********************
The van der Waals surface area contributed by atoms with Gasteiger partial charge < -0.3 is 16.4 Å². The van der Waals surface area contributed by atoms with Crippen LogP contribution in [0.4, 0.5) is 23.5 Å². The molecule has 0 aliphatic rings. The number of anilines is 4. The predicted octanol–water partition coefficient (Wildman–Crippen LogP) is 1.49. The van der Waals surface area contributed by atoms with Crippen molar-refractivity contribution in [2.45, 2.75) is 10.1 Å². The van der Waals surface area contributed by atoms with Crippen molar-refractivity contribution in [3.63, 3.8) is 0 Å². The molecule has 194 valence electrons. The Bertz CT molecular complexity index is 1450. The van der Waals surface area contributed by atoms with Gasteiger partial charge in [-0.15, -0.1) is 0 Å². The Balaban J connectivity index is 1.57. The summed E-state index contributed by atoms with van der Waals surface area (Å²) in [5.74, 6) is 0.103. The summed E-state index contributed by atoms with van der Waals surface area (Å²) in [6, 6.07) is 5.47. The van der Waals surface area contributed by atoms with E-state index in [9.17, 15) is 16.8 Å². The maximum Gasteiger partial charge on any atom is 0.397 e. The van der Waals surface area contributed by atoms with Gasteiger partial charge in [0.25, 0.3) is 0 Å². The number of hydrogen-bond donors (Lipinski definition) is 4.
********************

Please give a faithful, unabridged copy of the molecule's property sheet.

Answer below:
The van der Waals surface area contributed by atoms with Gasteiger partial charge < -0.3 is 16.4 Å². The van der Waals surface area contributed by atoms with Crippen LogP contribution in [0.4, 0.5) is 23.5 Å². The molecule has 0 aliphatic rings. The number of anilines is 4. The predicted octanol–water partition coefficient (Wildman–Crippen LogP) is 1.49. The van der Waals surface area contributed by atoms with Crippen molar-refractivity contribution in [2.45, 2.75) is 10.1 Å². The van der Waals surface area contributed by atoms with Crippen molar-refractivity contribution in [3.63, 3.8) is 0 Å². The molecule has 194 valence electrons. The Bertz CT molecular complexity index is 1450. The van der Waals surface area contributed by atoms with Gasteiger partial charge in [-0.15, -0.1) is 0 Å². The Balaban J connectivity index is 1.57. The summed E-state index contributed by atoms with van der Waals surface area (Å²) in [5.74, 6) is 0.103. The summed E-state index contributed by atoms with van der Waals surface area (Å²) in [6, 6.07) is 5.47. The van der Waals surface area contributed by atoms with E-state index in [9.17, 15) is 16.8 Å². The maximum Gasteiger partial charge on any atom is 0.397 e. The van der Waals surface area contributed by atoms with Gasteiger partial charge in [0.25, 0.3) is 0 Å². The number of hydrogen-bond donors (Lipinski definition) is 4.